Our last stop was Afton Canyon where we completed the Lake Manix story by looking at the outlet through which it catastrophically drained into Soda and Silver Lakes to the east. The sun had set by the time we gathered back at the vans, ending another productive and thought-provoking field day.

Wooster geologists crossing the mighty Mojave River in Afton Canyon. We don't think this is quite the same river Jedidiah Smith encountered.

Death Valley Day

March 7th, 2010

ZZYZX, CALIFORNIA–Today the Wooster Geology Mojave Desert field trip team visited the southern half of Death Valley National Park.  We left Zzyzx (love that name) early in the morning and drove straight north to the Furnace Creek Visitor Center.  After our orientation we headed south to the Natural Bridge trail.  There we hiked up a narrow canyon to look at the faulting associated with a metamorphic core complex.  As a bonus we studied a beautifully-dissected fanglomerate along the way.  We next spent quality time at Badwater, a fault-dissected cinder cone, and Shoreline Butte with its evidence of the receding levels of the ancient Lake Manly.  The weather could not have been better.  The little bit of rain as we drove back to Zzyzx produced one of the most brilliant rainbows I’ve ever seen.

Fanglomerate-walled canyon near Natural Bridge, Death Valley, with metamorphic highlands of the Black Mountains in the background.

The Natural Bridge made of fanglomerate.

Adam Samale, Jesse Wiles and Rob McConnell at Badwater on a recently-flooded portion of the salt flats.

A bright rainbow near Baker, California, at the end of our field day.

Scarlet and Gray in Southern Nevada

March 6th, 2010

LAS VEGAS, NEVADA–After our long flight we drove our three vans a few miles west of Las Vegas to visit the spectacular Red Rocks National Conservation Area.  Greg Wiles and I were astonished to see how much construction had taken place there since we last visited in 2005.  The visitor center is completely new, and the scenic roads have been redone. We also learned that on a warm Saturday afternoon in March, the place is filled to capacity with people.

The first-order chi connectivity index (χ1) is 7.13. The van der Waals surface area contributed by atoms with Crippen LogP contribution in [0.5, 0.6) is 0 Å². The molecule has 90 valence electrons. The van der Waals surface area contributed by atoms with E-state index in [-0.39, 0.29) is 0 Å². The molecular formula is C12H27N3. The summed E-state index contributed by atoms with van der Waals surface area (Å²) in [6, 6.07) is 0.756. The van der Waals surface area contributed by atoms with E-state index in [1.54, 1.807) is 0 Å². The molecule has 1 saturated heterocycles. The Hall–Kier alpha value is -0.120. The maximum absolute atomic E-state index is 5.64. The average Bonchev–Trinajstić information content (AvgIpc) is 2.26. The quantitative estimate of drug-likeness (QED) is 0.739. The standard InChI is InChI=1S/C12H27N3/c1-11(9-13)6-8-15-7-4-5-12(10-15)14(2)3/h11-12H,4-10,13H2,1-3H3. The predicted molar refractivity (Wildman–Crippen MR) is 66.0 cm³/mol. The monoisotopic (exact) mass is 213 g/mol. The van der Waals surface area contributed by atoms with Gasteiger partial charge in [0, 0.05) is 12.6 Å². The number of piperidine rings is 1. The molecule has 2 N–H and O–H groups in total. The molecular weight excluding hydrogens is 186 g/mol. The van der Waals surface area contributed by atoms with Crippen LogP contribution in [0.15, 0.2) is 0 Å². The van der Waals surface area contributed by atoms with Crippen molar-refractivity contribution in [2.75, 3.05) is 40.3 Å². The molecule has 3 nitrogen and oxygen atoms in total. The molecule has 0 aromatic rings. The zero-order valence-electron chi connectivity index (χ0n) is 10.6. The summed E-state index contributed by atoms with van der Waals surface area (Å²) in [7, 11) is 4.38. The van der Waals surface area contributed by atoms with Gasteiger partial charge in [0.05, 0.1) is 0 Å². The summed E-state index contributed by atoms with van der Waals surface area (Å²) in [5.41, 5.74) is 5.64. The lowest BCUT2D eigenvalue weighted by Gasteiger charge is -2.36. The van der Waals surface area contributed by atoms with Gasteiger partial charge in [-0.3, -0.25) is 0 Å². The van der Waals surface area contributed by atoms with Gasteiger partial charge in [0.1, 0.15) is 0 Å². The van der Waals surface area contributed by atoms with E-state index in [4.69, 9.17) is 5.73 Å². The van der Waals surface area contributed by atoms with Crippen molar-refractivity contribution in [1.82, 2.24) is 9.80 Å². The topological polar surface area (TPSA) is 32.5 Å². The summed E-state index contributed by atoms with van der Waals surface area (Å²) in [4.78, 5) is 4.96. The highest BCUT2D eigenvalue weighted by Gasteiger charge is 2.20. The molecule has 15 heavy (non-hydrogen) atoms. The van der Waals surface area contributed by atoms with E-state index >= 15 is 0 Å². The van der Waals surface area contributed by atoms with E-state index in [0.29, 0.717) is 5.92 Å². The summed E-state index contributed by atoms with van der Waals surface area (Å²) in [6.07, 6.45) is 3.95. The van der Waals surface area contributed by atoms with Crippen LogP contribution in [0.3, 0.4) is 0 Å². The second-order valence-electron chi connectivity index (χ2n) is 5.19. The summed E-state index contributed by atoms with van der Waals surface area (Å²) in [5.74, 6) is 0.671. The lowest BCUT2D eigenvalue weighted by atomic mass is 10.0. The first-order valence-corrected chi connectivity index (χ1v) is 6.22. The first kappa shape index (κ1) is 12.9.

The main attraction for geologists is the vivid red rock, which we know as the Aztec Sandstone (Jurassic).  It lies below a gray Paleozoic section which makes up the bulk of the Spring Mountains.  (I did my dissertation on some of those rocks back in the day.)  The Paleozoic dolomites and limestones have been thrust over the Jurassic sandstones.

The Aztec Sandstone with overthrust Paleozoic rocks as seen from the visitor center.

The sandstone itself has many geological mysteries embedded into it, not least is the pattern of reds, oranges and whites seen on the outcrop.

Wooster junior Megan Innis photographing the Aztec Sandstone.

Somewhere some geologist must have explained the following contorted beds in the Aztec!

Contorted bedding in the Aztec Sandstone. The units is thoroughly cross-bedded otherwise, revealing its origin as a set of ancient sand dunes.

At the end of this long day we arrived safely at the Desert Studies Center in Zzyzx, California.  More later!